The study surveyed a range of over 2,000 social gamers in the US aged 18 and older, 60% female and 40% male, who play at least one hour a week. The results break down the social gaming market into four types of social gamers: players willing to spend money to get ahead, hardcore players who like to brag about their achievements, non-tech savvy players who just want to play for free, and those that play a lot but still don’t want to spend any money (see infographic).
“RockYou is investing in the development of the social gaming landscape and its growth as a powerful advertising medium,” Julie Shumaker, SVP and GM of Media at RockYou said. “This study enables us to better understand social gamers and their motivations and provide advertisers, agencies, and social game developers with actionable information they can leverage in a rapidly evolving social economy.”

According to the study, the average social gamer spends an average of 9.5 hours playing games out of the 13 average hours they spend on social networks. The average user has about 16 real-life friends playing these games with them and has made 20 new friends through social games.

Monday, February 13, 2012

Spil Games Report: Young Males Generate up to €45 in Average Monthly Revenue per Paying User

Male teenage players generate some of the highest average revenue per paying user (ARPPU), resulting in as much as €45 monthly per user in Germany, according to internal research by Dutch online gaming company Spil Games.

Among female players farm games are very popular as Spil sees conversion rates of over 4% in some countries. Since introducing social games in July 2011, global average revenue per user (ARPU) grow by almost 30% each month, reports Spil Games.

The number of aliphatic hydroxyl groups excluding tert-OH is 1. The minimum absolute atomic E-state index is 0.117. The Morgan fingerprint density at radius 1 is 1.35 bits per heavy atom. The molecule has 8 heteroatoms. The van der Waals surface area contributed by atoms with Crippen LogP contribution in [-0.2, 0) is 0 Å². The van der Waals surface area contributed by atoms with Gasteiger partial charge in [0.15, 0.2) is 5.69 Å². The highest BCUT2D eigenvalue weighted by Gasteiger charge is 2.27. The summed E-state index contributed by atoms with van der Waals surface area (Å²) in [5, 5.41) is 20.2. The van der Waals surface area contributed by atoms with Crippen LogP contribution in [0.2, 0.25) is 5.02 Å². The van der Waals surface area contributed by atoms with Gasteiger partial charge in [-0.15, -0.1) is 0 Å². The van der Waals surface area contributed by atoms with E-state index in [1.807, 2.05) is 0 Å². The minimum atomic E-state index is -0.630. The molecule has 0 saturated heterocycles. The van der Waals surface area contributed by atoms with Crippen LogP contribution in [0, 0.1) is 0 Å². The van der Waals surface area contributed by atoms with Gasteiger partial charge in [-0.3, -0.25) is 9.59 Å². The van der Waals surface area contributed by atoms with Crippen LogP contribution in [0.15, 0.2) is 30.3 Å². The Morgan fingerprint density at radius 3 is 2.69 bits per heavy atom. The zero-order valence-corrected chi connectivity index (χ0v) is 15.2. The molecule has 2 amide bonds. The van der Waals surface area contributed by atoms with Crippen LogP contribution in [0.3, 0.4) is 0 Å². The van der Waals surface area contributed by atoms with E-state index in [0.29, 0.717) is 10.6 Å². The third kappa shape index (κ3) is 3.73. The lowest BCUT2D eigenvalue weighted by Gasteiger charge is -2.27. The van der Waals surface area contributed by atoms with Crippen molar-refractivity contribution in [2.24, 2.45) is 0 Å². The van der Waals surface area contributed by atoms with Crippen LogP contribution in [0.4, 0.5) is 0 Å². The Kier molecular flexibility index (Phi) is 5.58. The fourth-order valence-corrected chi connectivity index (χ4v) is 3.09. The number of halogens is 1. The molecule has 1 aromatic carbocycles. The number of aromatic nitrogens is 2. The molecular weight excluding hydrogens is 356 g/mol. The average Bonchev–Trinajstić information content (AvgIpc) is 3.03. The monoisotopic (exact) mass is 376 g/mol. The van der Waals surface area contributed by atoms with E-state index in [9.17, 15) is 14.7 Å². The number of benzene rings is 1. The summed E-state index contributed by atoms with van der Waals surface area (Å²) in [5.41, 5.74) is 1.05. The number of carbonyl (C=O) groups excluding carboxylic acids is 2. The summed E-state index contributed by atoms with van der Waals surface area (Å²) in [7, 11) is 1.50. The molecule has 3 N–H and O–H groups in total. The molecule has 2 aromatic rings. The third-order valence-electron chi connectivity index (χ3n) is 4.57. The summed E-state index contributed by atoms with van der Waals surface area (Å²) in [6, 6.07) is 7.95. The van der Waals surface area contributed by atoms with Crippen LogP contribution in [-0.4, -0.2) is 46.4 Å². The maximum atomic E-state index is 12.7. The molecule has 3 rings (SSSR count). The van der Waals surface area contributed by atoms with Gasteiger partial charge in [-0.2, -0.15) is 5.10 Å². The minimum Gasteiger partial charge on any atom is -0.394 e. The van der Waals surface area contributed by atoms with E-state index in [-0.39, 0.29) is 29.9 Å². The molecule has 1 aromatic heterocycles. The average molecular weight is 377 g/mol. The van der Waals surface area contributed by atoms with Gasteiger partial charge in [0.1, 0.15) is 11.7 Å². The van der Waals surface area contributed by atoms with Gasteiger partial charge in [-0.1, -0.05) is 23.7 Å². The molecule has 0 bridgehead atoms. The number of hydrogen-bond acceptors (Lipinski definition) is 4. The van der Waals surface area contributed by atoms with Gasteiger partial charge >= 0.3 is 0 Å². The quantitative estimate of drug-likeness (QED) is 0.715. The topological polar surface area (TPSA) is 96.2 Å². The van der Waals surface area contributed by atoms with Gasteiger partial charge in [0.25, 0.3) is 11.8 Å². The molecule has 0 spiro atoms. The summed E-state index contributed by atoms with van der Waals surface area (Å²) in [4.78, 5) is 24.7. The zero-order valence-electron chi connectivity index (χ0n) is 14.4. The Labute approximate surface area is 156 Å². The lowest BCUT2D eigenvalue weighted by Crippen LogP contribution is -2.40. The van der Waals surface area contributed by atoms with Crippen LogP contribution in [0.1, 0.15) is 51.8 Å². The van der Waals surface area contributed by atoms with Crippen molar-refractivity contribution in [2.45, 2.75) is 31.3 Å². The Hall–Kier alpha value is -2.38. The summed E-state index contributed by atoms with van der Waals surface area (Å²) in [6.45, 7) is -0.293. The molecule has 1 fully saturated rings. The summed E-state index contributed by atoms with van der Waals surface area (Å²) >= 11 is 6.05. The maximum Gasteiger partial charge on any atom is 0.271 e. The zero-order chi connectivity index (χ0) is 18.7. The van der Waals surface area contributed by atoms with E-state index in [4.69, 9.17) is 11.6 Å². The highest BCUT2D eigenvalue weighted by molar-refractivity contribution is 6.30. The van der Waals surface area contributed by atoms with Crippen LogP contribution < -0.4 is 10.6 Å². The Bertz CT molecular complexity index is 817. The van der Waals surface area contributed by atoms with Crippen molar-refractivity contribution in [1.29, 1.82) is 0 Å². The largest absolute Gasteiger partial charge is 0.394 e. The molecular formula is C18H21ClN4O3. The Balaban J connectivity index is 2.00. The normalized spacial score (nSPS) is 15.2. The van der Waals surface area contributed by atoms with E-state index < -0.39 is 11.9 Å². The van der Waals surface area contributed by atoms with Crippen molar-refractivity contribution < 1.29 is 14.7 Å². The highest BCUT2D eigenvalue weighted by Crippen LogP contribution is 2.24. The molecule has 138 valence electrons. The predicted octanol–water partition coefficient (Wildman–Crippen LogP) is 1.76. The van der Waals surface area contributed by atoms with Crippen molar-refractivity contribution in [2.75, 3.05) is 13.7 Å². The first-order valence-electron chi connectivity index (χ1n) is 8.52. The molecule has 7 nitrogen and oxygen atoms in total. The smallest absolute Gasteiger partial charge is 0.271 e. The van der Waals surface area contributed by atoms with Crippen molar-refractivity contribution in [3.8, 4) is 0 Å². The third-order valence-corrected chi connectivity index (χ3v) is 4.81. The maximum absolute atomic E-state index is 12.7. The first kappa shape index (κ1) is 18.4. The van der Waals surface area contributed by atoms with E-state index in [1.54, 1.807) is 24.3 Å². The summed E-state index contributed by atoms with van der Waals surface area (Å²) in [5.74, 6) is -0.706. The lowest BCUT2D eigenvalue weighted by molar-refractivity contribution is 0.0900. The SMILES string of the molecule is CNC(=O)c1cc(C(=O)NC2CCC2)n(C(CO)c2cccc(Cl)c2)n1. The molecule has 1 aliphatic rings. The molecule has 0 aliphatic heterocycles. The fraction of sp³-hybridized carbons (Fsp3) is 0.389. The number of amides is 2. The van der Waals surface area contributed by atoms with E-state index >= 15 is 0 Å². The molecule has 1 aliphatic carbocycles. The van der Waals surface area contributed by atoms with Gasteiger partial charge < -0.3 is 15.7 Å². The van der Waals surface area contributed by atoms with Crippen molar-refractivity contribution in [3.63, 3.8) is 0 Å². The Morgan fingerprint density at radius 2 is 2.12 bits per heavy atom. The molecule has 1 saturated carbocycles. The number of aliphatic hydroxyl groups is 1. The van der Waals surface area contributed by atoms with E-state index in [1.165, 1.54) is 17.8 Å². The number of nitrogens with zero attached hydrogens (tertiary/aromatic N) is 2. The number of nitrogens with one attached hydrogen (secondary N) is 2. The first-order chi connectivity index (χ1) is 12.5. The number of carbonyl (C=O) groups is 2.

The company’s localized network of online social-gaming platforms tailored to girls, teens, and families reaches 170 million monthly unique visitors from around the world.

Thursday, February 9, 2012

Brazil’s Social Gaming Market Projected to Reach $238M by 2014

The social gaming market in Brazil is predicted to grow as large as $238 million by 2014, according to a study by social research firm SuperData. That is a momentous increase from the $136 million the market is predicted to be worth at the end of the year.

The social games market study is based on the behavior of 2,414 users in the region, predicting the user base will also reach 52.3 million by 2014. Right now, Brazil makes up 35 percent of the Latin American social gaming market and five percent of the global market, according to another study released last month by research firm Newzoo.

In Brazil, the average gain per paying user is $1.87, practically $.50 less compared to North America. However, the largest social network in the region is Orkut. Usine electronic wallets is the most popular form of payment in the region to access the Internet.

The Orkut possesses 66 million active users — virtually 60 percent of which come from Brazil. SuperData reports that games played on platforms, excluding Facebook, such as Orkut, are predicted to gain $5.6 billion in revenue by 2014.

“With social game revenue growing more than 36 percent over the past year alone, there are real opportunities to capture [the] market,” said Janelle Benjamin of SuperData.

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Tuesday, February 7, 2012

Inside Social Apps 2012

Inside Social Apps will be a two-day summit that brings together the world's leading entrepreneurs to weigh in on the future of social app and game monetization amidst current challenges. Inside Social Apps take a unique investigative approach to discussion moderation. At Inside Social Apps, Inside Network will work alongside founders and CEOs of the top social gaming, mobile social gaming, payments, and virtual goods infrastructure companies to analyze the toughest issues affecting the industry. Inside Social Apps is geared towards developers on Facebook, iPhone, Android, and emerging online social platforms.

Inside Social Apps takes place February 8-9, 2012 in San Francisco and is comprised of two full days of critical discussion, and an evening and nighttime of casual networking on the first night.

About Inside Network

Inside Social Apps is brought to you by Inside Network, the first company dedicated to providing news and market research to the Facebook platform and social gaming ecosystem. Inside Network is based in Palo Alto, California, and was started by Justin Smith in 2006.